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Rotary Club donation helps Boys & Girls Club, Meals on Wheels

Jeff Matera (center left), president-elect of the Marble Falls Noon Rotary Club, presented a check for $9,250 to Bill Drake, executive director of the Boys & Girls Club of the Highland Lakes, on March 17. At the presentation were Rotary assistant district governor Mandy McCary (front row, left), Rotarian Stefanie Suggs and Heike Jost (front row, far right); and Bruce Jackson (back row, left), Rotary assistant district governor Rick Stacy, Rotarian Jim Gallagher and Boys & Girls Club board vice president Mike Atkinson. Staff photo by Jennifer Fierro


MARBLE FALLS — Three organizations have combined their resources to better serve the needs of the Marble Falls community.

The Noon Rotary Club of Marble Falls, on behalf of the Rotary Foundation, presented a check for $9,250 to Bill Drake, executive director of the Boys & Girls Club of the Highland Lakes and a Rotarian, for improvements and renovations to the John and Barbara Racz Community Room and kitchen, which is inside the club at 1701 Broadway.

It is the second of three checks for a total of $27,750 — the most money Rotary has ever donated to a single organization, according to a release from the Rotary Club.

The renovations to the kitchen have allowed Burnet County Meals on Wheels to cook lunches to feed more than 40 residents in need, Drake said.

“It’s a full commercial kitchen,” he said. “It allows Meals on Wheels to cook hot, handmade meals as opposed to what you and I would call ‘TV dinners.’ During the first week, they received three calls telling them how delicious the meals were.”

Talk of a partnership between the three began last summer. Meals on Wheels representatives were searching for a new kitchen after it became apparent their former facility could no longer function the way they needed it to, Drake said.

So he realized his club was an ideal location because Meals on Wheels delivers to people living in that part of the city.

The drawback, however, was the club’s kitchen wasn’t built for commercial use.

Meanwhile, Rotarians were searching for a project they could help fund that would benefit their community, the executive director said.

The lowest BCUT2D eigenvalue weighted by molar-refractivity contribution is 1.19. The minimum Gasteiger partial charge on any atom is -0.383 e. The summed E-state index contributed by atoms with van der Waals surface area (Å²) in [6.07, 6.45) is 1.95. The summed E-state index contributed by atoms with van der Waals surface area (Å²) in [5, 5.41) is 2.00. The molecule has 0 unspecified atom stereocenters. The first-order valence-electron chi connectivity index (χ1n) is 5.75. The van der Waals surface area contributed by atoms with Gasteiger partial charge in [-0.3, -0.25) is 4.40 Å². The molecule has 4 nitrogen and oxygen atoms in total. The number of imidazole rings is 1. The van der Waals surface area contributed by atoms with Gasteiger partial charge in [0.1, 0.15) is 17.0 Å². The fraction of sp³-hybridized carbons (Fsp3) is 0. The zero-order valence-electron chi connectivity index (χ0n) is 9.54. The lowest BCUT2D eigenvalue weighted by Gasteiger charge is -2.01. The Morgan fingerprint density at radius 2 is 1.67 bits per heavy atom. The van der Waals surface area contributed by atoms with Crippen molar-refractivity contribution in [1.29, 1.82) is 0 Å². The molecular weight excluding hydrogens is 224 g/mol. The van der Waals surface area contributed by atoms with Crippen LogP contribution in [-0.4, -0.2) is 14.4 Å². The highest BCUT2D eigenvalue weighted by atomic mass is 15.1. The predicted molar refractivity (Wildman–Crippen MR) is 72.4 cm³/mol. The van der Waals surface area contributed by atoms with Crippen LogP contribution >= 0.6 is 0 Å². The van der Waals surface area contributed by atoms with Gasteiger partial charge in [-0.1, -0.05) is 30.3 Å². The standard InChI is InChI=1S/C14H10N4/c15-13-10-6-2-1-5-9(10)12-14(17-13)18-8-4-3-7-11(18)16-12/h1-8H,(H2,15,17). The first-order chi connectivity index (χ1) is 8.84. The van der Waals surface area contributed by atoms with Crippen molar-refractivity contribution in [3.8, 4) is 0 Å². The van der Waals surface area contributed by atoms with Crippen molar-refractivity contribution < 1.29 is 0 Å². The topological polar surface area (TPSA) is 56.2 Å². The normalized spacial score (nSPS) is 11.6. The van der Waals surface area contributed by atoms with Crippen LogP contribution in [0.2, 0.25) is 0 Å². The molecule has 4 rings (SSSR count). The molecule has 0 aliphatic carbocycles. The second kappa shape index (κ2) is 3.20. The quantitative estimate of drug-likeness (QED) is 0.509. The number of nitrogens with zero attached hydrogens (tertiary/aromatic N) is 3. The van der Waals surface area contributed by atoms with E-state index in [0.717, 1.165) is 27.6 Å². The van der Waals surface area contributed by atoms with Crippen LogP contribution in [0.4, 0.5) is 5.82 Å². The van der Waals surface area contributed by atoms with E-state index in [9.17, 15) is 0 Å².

“It’s something we’re giving you to bless the community,” he said of the Rotary club’s reasoning.

The club used the first check to install new floors, new lighting and a stove hood with fire suppression. The second check will go toward upgrading the restrooms.

Meals on Wheels, which has been working in the Boys & Girls Club of the Highland Lakes’ kitchen for six weeks, serves 45 lunches per day. The club and Meals on Wheels signed a three-year agreement with an option for another three years, Drake said. Meals on Wheels is paying the club $2,500 per month.

Thanks to the upgrades, Drake said the club has decided to rent the dining hall to the public for private parties.

The executive director has a very good reason for renting the hall.

“One of the reasons is the Boys & Girls Club relies so much on private funds,” he said. “We don’t have the ability to go after some of the grants because they’re specific.”

During August and September, when the temperatures are the hottest, the club has an electric bill between $3,000 and 3,500 in addition to other expenses. 

But one group that will be able to use the dining hall any time is the Rotary club, Drake said, in appreciation for what it has done.

As he waited for other Rotarians to arrive, Drake noticed a half-dozen senior citizens making their way into the dining hall. Not everyone qualifies for a Meals on Wheels lunch to be delivered, he said, but some citizens who are able to get to the club can enjoy a meal. For some attendees, he added, lunch might be the only time during the day they have face-to-face conversations. 

“The only complaint that we had was (the dining) room was too cold, which is why we’re so hot,” he said with a smile. “I’m hoping they’re still serving meals when I retire in 20 or 30 years.”